4 ways to make your two view controllers to communicate with themselves
Some years ago before I became a Jr. iOS developer, some company asked me in an interview the following question: "If you have a view controller that presents another, how can I make this second view controller to update some data within the previous one?". I spent some minutes to achieve my answer and I didn't know how to explain that, because for me only the first screen could send some data to the other and it would no more belong to the next screen's context. Fortunately, 2 years passed since that interview and now I can teach you 4 simple ways to make not only two view controllers, but any components in your app to update data between them. Hope you enjoy!
It is the most famous way to make a class to tell some important event to another. Certainly you have dealt with delegates when implementing UITableViews, UICollectionViews or many other UI components in Swift. Let's formalize what exactly delegation consists.
Delegation is defined as a mechanism where a class holds an object that implements a protocol, which declares a list of events that happen in your first class. If you have some kind of button, or selectable component, you can define a delegation protocol that implements some events for that button like didTap or didScroll or any kinda interaction the user shall make. The button itself must hold an object that implements its delegation protocol and when those events happen in that class, you only have to call the event methods of the delegate. Take a look on this class:
Repair that we have already some UIResponder events in the button itself, but this specific class has a delegate object which is told every time one of those events is triggered.
The same works with two view controllers:
Well, we conclude saying the delegate is who deals with the class events, we don't care what class that the delegate is.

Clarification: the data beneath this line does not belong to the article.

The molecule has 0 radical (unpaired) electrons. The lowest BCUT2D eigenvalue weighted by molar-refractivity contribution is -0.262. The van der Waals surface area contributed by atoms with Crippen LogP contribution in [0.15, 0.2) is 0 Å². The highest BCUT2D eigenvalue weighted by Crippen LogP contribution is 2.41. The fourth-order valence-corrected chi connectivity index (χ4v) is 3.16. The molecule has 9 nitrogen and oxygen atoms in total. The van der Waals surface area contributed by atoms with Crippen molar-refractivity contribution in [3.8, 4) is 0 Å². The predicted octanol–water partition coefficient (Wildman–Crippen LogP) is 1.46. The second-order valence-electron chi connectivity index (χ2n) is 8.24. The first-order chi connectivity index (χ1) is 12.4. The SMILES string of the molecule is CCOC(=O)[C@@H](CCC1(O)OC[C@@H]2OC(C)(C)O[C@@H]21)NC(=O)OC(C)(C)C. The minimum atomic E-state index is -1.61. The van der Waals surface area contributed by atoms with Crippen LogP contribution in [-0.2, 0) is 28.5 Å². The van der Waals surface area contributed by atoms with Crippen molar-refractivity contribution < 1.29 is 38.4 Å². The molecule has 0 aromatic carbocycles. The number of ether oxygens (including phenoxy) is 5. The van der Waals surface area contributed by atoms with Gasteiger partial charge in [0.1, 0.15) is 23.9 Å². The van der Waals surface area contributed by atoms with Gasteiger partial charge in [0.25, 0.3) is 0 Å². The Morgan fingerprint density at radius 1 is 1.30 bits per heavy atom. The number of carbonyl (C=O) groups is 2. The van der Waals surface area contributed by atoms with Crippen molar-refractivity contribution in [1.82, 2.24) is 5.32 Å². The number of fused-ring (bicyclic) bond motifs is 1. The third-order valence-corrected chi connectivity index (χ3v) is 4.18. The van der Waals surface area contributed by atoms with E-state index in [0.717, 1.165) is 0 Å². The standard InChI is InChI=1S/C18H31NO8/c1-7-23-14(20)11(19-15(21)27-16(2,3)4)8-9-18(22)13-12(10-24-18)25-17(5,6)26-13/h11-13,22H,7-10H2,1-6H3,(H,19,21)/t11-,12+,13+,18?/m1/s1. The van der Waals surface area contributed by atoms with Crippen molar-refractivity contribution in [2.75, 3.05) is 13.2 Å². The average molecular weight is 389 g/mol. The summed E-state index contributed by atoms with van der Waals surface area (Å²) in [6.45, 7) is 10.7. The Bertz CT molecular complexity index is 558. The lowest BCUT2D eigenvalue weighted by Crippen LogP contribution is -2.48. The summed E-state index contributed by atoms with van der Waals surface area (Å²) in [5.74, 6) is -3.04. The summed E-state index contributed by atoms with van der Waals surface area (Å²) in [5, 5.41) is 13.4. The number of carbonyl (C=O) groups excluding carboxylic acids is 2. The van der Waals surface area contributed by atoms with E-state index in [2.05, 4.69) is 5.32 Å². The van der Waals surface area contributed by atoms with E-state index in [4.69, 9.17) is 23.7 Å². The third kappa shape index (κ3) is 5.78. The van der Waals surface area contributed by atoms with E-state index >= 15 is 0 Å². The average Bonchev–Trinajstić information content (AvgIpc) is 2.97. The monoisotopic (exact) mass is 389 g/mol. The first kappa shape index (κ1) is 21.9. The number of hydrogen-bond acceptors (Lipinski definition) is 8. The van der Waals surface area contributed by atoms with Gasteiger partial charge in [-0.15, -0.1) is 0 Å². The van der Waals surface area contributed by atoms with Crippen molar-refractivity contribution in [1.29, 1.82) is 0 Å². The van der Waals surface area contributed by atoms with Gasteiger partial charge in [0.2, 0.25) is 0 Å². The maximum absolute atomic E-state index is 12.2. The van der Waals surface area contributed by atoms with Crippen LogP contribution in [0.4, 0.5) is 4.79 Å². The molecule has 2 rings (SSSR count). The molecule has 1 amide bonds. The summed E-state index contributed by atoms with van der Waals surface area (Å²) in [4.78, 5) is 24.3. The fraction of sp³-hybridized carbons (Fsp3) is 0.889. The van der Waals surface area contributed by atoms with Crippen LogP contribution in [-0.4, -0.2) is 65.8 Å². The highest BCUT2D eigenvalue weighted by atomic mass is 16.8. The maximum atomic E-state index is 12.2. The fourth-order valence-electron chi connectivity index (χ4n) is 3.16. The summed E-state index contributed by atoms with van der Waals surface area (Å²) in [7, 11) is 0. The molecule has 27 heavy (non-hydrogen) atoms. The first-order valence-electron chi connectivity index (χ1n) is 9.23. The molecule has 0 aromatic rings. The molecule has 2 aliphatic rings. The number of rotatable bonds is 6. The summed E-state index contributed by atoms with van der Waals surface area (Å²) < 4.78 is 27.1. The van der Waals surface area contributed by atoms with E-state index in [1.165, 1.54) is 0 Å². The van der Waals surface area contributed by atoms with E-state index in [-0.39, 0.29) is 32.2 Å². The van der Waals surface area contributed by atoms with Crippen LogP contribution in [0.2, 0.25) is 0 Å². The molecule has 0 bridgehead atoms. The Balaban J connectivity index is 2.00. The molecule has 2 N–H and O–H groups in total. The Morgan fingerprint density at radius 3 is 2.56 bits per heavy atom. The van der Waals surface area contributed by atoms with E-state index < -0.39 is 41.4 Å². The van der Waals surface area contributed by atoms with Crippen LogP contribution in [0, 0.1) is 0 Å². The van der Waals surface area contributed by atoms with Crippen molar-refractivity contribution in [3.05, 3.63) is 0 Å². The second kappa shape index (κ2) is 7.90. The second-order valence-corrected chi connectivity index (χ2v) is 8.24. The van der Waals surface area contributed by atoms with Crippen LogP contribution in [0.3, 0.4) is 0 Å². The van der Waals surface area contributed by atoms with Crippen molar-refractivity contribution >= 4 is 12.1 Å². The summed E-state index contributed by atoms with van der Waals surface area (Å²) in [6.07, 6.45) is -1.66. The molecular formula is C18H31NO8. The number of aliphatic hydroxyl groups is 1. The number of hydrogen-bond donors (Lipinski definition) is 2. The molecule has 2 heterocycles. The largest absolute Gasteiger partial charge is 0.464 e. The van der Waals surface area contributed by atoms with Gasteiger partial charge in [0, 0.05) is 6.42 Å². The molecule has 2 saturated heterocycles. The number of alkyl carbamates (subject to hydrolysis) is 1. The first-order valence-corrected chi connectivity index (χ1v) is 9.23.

Other very known way, completions are nothing more than a piece of code saved in memory which will be executed at some time. If we have two view controllers we can pass a callback from one to the other telling what must happen when some event is triggered. Take a look:
This callback is called when the viewDidLoad happens. The first view controller defines what must happen when the completions is made, so it may respond to the second view controller events.
It is very similar to the Observer design pattern that is often used in Java projects. Basically the first view controller creates a new notification center instance from default and assigns the own view controller as its observer for some kinda event. The second view controller executes some code that triggers that notification center event observed by the first view controller, making it respond to the second view controller internal events.
Notice that first the initial view controller creates a new observer into the notification center and assigns its method answerViewDidLoad as a selector. When that event "View Did Load" is triggered, that method is executed.
The second view controller triggers this event in its viewDidLoad and then prints a message on the console.
This last way is not very used as the first two, but it is a very powerful mechanism that allows handling asynchronous tasks through your application. We will not cover all RxSwift concepts in this article. If you want more details, take a look at this article.
An observable is nothing more than a sequence of items that for each single one, the observer assigned to it takes some action. The subject is a specific type of observable which works either as an observable and an observer. With this, we can pass it as a parameter between two view controllers creating the observer callback inside the first view controller and make the observable events to be emitted by the second:
Notice that when we emit an event through the onNext method, the handler is executed by the first view controller, who defined the observer behaviors. RxSwift is a very powerful tool for dealing with multiple asynchronous events. You can install RxSwift via Cocoapods.
Now that you learned four ways to establish a communication between two UIViewControllers, you have four possible answers for that interview I did two years ago and you are ready to link how many screens you want. Hope you enjoyed ;)